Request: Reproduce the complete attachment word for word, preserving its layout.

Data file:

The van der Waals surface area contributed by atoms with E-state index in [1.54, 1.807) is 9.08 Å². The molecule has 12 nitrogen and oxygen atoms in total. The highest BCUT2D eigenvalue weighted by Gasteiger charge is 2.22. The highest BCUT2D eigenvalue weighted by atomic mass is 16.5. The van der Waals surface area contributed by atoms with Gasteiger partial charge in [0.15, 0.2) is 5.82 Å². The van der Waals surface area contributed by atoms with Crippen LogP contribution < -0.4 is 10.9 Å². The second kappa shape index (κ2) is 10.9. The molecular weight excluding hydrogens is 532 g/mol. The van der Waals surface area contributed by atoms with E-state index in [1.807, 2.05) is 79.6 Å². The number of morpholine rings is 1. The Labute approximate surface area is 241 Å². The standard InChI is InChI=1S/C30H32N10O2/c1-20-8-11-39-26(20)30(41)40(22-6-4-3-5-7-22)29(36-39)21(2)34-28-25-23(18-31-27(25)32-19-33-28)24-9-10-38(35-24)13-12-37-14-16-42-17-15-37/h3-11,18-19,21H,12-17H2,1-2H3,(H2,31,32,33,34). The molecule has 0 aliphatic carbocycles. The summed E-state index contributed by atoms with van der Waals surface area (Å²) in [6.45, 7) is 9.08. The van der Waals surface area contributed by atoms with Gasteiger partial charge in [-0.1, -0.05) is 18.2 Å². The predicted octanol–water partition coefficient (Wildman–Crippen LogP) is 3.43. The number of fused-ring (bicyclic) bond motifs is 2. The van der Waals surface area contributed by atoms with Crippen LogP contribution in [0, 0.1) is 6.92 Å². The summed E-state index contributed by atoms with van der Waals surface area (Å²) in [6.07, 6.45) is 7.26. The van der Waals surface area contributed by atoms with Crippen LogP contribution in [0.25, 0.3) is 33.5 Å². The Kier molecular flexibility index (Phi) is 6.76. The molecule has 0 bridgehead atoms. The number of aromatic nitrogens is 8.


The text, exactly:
The van der Waals surface area contributed by atoms with E-state index in [1.54, 1.807) is 9.08 Å². The molecule has 12 nitrogen and oxygen atoms in total. The highest BCUT2D eigenvalue weighted by Gasteiger charge is 2.22. The highest BCUT2D eigenvalue weighted by atomic mass is 16.5. The van der Waals surface area contributed by atoms with Gasteiger partial charge in [0.15, 0.2) is 5.82 Å². The van der Waals surface area contributed by atoms with Crippen LogP contribution < -0.4 is 10.9 Å². The second kappa shape index (κ2) is 10.9. The molecular weight excluding hydrogens is 532 g/mol. The van der Waals surface area contributed by atoms with E-state index in [1.807, 2.05) is 79.6 Å². The number of morpholine rings is 1. The Labute approximate surface area is 241 Å². The standard InChI is InChI=1S/C30H32N10O2/c1-20-8-11-39-26(20)30(41)40(22-6-4-3-5-7-22)29(36-39)21(2)34-28-25-23(18-31-27(25)32-19-33-28)24-9-10-38(35-24)13-12-37-14-16-42-17-15-37/h3-11,18-19,21H,12-17H2,1-2H3,(H2,31,32,33,34). The molecule has 0 aliphatic carbocycles. The summed E-state index contributed by atoms with van der Waals surface area (Å²) in [6.45, 7) is 9.08. The van der Waals surface area contributed by atoms with Gasteiger partial charge in [-0.1, -0.05) is 18.2 Å². The predicted octanol–water partition coefficient (Wildman–Crippen LogP) is 3.43. The number of fused-ring (bicyclic) bond motifs is 2. The van der Waals surface area contributed by atoms with Crippen LogP contribution in [0, 0.1) is 6.92 Å². The summed E-state index contributed by atoms with van der Waals surface area (Å²) in [6.07, 6.45) is 7.26. The van der Waals surface area contributed by atoms with Crippen LogP contribution in [0.25, 0.3) is 33.5 Å². The Kier molecular flexibility index (Phi) is 6.76. The molecule has 0 bridgehead atoms. The number of aromatic nitrogens is 8.